• Write to your MP to express any malcontent here.
  • Tell friends and share information online.

Featured image via Images Money and Twitter.

SOURCE TheCanary

 

 

 

 

 

 

 

Turkey detains 12 academics for criticizing military campaign against Kurds

© Romeo Gacad

Turkey has arrested 12 academics for signing a declaration denouncing Ankara’s military operations against Kurdish militants. The move comes after more than 1,200 scholars were being investigated for criticizing the Turkish State.

The Anadolu Agency, as cited by AP, says the 12 who were detained by police are lecturers at Kocaeli University in the northwest. Police are still processing the paperwork for nine other academics, who will also be arrested.

The 1,200 academics had been accused of allegedly participating in “terrorist propaganda” after they signed a declaration condemning military operations against Kurdish rebels in the southeast.

News of the investigation was reported by Turkey’s state-run Anadolu Agency.

Around 1,200 academics from 89 universities, including prominent foreign scholars such as Noam Chomsky, David Harvey and Immanuel Wallerstein, signed the declaration, which was titled: “We won’t be a part of this crime.”

It called on the authorities in Ankara to end the “massacre and slaughter” in southeast Turkey and lift the siege of Kurdish towns and cities. The declaration also accused Erdogan of waging a war against his own people.

“The responsibility for the present self-inflicted crisis in the country must lie squarely with Erdogan, who perceives the Kurds… as obstacles to his plan to establish supreme rule for the Turkish presidency,” the declaration said.

Prime Minister Ahmet Davutoglu spoke against the signatories.

full story at RT

 

 

 

 

 

 

 

 

 

An Instagram page is changing how Muslim women in Nigeria share personal problems

Typically, in Nigeria’s predominantly Muslim north, discussing personal and marital issues, like sex and domestic violence, is seen as going against the grain. The conservative nature of Islam and an unspoken requirement for women to be fully submissive to their husbands often means that whatever personal issues are had are suppressed. But an Instagram page is changing that.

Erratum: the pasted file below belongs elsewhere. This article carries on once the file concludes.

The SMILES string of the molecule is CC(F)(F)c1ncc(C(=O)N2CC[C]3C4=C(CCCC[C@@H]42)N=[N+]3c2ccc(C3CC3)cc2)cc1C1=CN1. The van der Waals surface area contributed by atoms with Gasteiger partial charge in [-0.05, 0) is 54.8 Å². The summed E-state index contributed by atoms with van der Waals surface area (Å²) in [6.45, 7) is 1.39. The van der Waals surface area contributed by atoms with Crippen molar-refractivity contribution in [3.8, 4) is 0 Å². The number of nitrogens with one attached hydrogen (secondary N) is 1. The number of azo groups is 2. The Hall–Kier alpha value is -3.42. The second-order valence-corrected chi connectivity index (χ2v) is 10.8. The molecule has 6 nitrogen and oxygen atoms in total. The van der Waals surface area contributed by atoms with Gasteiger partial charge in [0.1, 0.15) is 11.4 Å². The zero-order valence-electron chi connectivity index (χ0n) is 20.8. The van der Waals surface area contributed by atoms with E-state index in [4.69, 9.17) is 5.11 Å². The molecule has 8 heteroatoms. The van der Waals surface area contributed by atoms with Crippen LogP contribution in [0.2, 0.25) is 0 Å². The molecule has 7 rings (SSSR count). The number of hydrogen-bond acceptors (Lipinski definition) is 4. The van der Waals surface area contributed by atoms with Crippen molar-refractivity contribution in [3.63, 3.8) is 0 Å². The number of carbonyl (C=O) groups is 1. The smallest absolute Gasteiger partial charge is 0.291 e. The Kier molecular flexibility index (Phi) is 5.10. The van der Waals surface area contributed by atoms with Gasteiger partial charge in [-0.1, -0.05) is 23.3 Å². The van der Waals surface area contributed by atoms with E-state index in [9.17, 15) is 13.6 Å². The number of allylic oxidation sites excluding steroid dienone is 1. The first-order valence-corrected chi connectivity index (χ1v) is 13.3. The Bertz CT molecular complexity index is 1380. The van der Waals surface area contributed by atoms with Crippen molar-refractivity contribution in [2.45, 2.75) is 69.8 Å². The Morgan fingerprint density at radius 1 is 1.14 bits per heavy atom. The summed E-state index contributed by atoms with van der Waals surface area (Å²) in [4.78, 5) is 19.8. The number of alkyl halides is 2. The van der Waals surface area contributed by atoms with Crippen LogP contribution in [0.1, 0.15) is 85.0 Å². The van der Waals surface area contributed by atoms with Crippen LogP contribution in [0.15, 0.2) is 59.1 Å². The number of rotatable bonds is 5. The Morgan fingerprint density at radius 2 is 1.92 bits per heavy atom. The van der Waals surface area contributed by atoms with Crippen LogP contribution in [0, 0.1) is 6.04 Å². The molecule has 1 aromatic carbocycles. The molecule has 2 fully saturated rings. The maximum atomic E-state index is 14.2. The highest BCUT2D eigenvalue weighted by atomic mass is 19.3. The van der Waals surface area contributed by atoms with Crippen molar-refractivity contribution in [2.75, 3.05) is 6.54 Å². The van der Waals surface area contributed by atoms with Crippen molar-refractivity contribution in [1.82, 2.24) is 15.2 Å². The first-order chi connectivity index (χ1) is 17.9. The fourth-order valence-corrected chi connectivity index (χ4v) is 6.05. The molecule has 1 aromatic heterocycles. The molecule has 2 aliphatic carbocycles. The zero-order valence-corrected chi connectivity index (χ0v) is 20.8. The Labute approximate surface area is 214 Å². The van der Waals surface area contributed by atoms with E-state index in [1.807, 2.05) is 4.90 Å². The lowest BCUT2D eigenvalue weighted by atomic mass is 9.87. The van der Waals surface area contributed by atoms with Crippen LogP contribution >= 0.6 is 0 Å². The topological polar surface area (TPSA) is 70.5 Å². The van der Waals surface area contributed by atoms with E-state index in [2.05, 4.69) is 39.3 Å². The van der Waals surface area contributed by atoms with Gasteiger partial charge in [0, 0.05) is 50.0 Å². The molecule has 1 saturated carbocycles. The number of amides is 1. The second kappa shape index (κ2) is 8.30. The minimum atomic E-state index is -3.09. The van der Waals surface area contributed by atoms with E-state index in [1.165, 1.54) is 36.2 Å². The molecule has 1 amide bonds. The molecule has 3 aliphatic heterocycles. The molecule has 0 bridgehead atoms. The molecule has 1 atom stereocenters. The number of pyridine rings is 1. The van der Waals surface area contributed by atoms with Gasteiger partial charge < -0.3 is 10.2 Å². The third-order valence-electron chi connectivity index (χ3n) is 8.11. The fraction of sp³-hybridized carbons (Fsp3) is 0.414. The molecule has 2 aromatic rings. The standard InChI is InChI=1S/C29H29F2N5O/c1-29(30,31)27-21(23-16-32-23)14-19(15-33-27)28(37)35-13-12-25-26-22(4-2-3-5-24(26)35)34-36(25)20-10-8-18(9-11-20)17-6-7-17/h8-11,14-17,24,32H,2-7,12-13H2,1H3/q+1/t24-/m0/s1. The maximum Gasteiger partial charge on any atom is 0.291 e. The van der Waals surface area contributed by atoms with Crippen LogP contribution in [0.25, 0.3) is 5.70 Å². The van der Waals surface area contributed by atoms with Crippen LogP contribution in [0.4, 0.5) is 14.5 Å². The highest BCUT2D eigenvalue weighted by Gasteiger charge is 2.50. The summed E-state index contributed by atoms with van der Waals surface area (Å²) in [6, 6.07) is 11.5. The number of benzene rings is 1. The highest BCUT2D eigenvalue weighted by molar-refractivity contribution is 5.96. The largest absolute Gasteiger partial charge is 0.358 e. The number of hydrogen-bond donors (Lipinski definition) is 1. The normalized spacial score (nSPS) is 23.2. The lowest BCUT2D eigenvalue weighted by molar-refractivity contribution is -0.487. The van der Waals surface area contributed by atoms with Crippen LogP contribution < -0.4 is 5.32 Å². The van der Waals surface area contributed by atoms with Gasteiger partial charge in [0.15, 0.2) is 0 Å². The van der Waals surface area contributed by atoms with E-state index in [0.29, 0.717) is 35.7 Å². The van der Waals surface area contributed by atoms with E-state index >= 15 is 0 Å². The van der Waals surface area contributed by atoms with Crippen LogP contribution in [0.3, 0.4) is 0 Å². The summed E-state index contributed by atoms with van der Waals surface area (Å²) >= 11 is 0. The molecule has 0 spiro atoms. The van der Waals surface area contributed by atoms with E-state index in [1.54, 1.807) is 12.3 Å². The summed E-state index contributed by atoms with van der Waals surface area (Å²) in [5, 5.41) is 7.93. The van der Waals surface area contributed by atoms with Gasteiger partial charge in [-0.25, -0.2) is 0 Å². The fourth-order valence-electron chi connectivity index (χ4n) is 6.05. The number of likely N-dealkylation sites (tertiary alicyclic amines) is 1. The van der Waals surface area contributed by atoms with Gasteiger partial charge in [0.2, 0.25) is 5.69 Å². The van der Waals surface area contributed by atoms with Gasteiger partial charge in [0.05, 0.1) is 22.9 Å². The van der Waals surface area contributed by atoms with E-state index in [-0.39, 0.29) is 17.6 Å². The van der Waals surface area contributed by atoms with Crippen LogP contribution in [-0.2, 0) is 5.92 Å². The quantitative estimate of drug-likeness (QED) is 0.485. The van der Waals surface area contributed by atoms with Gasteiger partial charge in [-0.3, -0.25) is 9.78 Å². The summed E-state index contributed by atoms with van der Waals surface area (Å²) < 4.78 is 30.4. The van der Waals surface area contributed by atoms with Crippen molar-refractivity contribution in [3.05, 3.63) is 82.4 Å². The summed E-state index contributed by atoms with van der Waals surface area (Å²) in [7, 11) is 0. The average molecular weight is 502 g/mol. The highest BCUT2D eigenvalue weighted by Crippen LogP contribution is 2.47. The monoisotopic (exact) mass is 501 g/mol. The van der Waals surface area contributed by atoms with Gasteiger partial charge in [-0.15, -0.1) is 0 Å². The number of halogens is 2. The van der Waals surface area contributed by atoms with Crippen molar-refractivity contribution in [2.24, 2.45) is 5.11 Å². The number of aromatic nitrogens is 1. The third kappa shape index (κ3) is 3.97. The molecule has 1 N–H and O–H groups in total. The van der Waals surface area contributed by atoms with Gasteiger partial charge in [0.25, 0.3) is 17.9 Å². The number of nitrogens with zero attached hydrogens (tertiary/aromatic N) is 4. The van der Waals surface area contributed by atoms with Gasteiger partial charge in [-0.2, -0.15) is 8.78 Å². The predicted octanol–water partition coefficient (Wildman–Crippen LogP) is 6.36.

Ziya’atulhaqq Usman Tahir, 27, who lives in the northern state of Bauchi, has unwittingly provided women in the region with her Instagram page, @fatibolady, as a platform to discuss sensitive personal issues.

full story at Quartz

 

 

 

 

 

 

 

 

 

The company is now worth $250 million.

Source: Foursquare Loses Its CEO and More Than Half Its Value

Source: The Silenced Struggle Against Neoliberalism

 

indignados-madrid

THE INDIGNADOS AT A DEMONSTRATION IN MADRID, 2012

You wouldn’t think it from reading the mainstream media, but across the world activists, authors, academics and ordinary people are battling collectively against the inequality-causing, productivity-enforcing political agenda that is neoliberalism. Occupy Wall Street did not “fade away”, it thrived. Meanwhile, their inspiration , the Indignados, continue to fight against neoliberalism in Spain. Others struggle alongside them: the think tank, Project for the Advancement of our Common Humanity; the Rules organisation that tackles global inequalities, Mexico’s Zapatistas, and the Ekta Parishads of India.

The movement against neoliberalism spreads via publications consumed by millions of people worldwide. Causing quite a stir was Thomas Piketty’s ‘Capital in the 20th century’. You’ve probably heard of Naomi Klein’s ‘No Logo’. Adding to this list of reputed anti-neoliberal literature, there is: Samir Amin’s ‘The Liberal Virus’, Christopher Boehm’s ‘Moral Origins: The evolution of virtue, altruism and shame’, Stanley Cohen’s ‘States of Denial’, Eric Beinhoffer’s ‘The Origin of Wealth’, the compilation of essays in ‘The Wealth of the Commons: A World beyond Market and State’, David Graeber’s ‘Debt; the first 5000 years’, and Charles Eisenstein’s ‘Sacred Economics’.

Organisations researching into the misdeeds of neoliberalism include ‘The New Economics Foundation’, ‘Positive Money’, ‘Strike Debt’ and ‘The Institute for New Economic Thinking’. They inform the public and seek alternative ways to organise society.

All this continuously misses the ears of the mainstream media.